Calm Before

Calm Before


A husband and wife on the brink of divorce are trapped at a Lake House on their anniversary and are forced to confront their demons, both real and imaginary.

Dove Review

This movie comes across as a combination of melodrama, horror, a paranormal tale, and a TV soap opera. A couple, named Shane and Gia, are celebrating their anniversary, and they reflect a lot on their past marriage, which is shown in various flashback scenes. It has had its share of ups and downs, and has had more recent down moments than the up times. It seems like in every few scenes Shane loses his temper with Gia, only to say, “I’m sorry. I’m sorry.”

Gia has been in therapy, and as the story unfolds we learn that she had a verbally abusive mother, and her father had left home when she was a young girl. Also, she and a man named Isaac, Shane’s friend, are drawn to one another despite her marriage to Shane. She and Shane travel to an isolated beautiful house next to a large body of water, and the landlord, Helen, tells them the house is haunted. Her son, Jedediah—who wants to be called “Jedi”, insists there have been paranormal activities in the house. He is an expert he claims and even has a webcast. He claims he has communicated with the dead. To add to all this drama, Isaac shows up and it is obvious he wants to pursue a relationship with the married Gia.

Gia accuses Shane of having had an affair, stating there were times when he was at work that she couldn’t track him down. He says he had gone out to dinner a few times with a lady co-worker, but only to discuss business. Gia is withdrawn on this anniversary excursion, and she seldom opens up with Shane, who is much more affectionate than her. She wants to have a baby but hasn’t been able to thus far and she doesn’t like Shane’s suggestion that they think of adoption. And a man’s complaints that being faithful to a marriage partner over time isn’t realistic is of no help to the couple.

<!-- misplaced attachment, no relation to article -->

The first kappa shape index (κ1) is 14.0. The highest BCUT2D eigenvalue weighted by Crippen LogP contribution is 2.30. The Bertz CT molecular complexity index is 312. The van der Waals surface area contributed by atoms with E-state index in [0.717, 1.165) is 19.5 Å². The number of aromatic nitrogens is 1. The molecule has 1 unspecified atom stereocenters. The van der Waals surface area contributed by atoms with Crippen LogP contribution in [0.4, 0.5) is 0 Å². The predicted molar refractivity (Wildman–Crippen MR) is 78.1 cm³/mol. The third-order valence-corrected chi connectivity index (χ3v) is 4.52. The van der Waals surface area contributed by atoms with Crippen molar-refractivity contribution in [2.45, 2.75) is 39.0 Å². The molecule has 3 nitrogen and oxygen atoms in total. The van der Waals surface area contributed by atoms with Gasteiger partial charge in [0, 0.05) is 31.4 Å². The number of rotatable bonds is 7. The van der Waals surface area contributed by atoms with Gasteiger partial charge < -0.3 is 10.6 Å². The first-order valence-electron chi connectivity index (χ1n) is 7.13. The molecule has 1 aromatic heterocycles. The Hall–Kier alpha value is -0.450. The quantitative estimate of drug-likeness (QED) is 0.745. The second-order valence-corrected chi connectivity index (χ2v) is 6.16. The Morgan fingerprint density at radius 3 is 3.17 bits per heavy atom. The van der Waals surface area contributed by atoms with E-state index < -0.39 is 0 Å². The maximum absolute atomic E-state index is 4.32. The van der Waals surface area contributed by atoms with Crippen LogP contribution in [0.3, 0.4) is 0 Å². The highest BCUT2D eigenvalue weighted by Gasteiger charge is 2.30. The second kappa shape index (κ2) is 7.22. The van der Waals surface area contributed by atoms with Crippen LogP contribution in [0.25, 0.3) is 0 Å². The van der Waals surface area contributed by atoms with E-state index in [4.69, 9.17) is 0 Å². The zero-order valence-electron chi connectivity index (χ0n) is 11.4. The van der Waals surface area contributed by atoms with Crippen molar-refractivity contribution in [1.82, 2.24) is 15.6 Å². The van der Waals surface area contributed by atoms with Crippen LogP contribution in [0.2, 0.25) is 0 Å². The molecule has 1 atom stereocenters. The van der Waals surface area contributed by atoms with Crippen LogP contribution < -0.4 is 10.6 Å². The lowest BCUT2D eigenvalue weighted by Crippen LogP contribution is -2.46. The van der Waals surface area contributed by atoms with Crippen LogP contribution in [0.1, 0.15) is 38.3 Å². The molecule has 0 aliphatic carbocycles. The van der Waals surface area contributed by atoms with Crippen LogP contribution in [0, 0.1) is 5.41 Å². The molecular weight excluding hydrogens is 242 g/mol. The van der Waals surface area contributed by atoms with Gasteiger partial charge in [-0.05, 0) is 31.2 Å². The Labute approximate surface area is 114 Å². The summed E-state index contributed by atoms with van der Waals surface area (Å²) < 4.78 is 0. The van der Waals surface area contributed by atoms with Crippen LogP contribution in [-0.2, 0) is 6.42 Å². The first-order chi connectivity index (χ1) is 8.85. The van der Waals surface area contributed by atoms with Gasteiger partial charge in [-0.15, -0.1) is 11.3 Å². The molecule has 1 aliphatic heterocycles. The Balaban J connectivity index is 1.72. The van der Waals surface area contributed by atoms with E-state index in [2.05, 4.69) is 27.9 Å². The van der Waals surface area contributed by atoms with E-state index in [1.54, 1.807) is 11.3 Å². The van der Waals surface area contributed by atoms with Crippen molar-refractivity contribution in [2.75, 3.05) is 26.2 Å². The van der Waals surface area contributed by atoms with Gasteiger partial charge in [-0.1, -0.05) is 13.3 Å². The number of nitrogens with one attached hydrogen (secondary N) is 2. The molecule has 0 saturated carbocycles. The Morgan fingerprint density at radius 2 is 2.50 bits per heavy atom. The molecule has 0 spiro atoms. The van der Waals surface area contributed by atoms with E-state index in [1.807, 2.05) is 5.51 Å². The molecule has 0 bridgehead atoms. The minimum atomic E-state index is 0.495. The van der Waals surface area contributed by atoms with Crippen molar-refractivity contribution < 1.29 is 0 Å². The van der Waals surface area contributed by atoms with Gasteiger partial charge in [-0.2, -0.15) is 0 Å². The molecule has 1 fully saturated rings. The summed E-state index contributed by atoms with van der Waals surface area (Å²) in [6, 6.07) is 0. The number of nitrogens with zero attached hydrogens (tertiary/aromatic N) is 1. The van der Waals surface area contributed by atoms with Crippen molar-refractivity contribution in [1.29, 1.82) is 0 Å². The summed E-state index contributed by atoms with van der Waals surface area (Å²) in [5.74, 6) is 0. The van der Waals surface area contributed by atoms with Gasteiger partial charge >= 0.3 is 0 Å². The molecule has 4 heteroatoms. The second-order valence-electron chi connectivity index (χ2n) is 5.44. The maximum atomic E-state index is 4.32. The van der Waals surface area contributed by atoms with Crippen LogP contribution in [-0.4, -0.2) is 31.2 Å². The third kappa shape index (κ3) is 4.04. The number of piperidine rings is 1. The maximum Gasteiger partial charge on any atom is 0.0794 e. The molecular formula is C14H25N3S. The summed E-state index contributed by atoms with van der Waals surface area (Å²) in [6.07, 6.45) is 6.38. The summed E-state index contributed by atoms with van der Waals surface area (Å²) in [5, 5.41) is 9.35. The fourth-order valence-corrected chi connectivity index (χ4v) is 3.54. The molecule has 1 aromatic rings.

Soon the idea of perhaps Gia being the one to have had an affair with Isaac becomes a possibility. How much of what is in Gia’s mind has really happened and how much is just in her head? To be honest, this movie is a pretty depressing film to watch.

As far as content, the film contains many, many drinking scenes, of mostly wine in glasses, with drinks taken from a  bottle of alcohol too. There are also smoking scenes, scenes of the talk of the paranormal, and communicating with the dead, not to mention several uses of language including the Lord’s name taken in vain. In addition, adultery is a theme of the movie too. For these reasons we are unable to award our Dove seal to the film.

The Dove Take

The content in this movie is much too much for us to consider it a family-friendly film.

Content Description

Faith: None
Integrity: A husband is patient with his wife’s depression and mental issues; a husband apologizes for his bursts of temper; a counselor sincerely tries to help a woman with mental issues; a couple has worked through many years of marital ups and downs.
Sex: Adultery; kissing between a couple; a few scenes of couples lying on bed, kissing.
Language: A lot of language in the film including several uses of “J”; several uses of the following words: “O/G” and “OMG”; “Da*mit”; H.
Violence: A man punches another man, and the other man shoves him; a man grabs a woman by the arm.
Drugs: Almost constant drinking scenes; cigarette smoking in several scenes; a woman takes prescription medication.
Nudity: Cleavage in a few scenes; a woman’s bare shoulders are seen in a shower scene; part of a man’s chest seen as he lies in bed.
Other: Constant tension between a couple; a woman remembers her mother as being verbally abusive; a woman vomits; tattoos on a man’s arm; a man speaks of the paranormal and of the unrealistic expectations of marriage; a woman sees another woman who isn’t really there.


Company: Cinedigm
Genre: Thriller
Runtime: 109 min.
Reviewer: Ed C.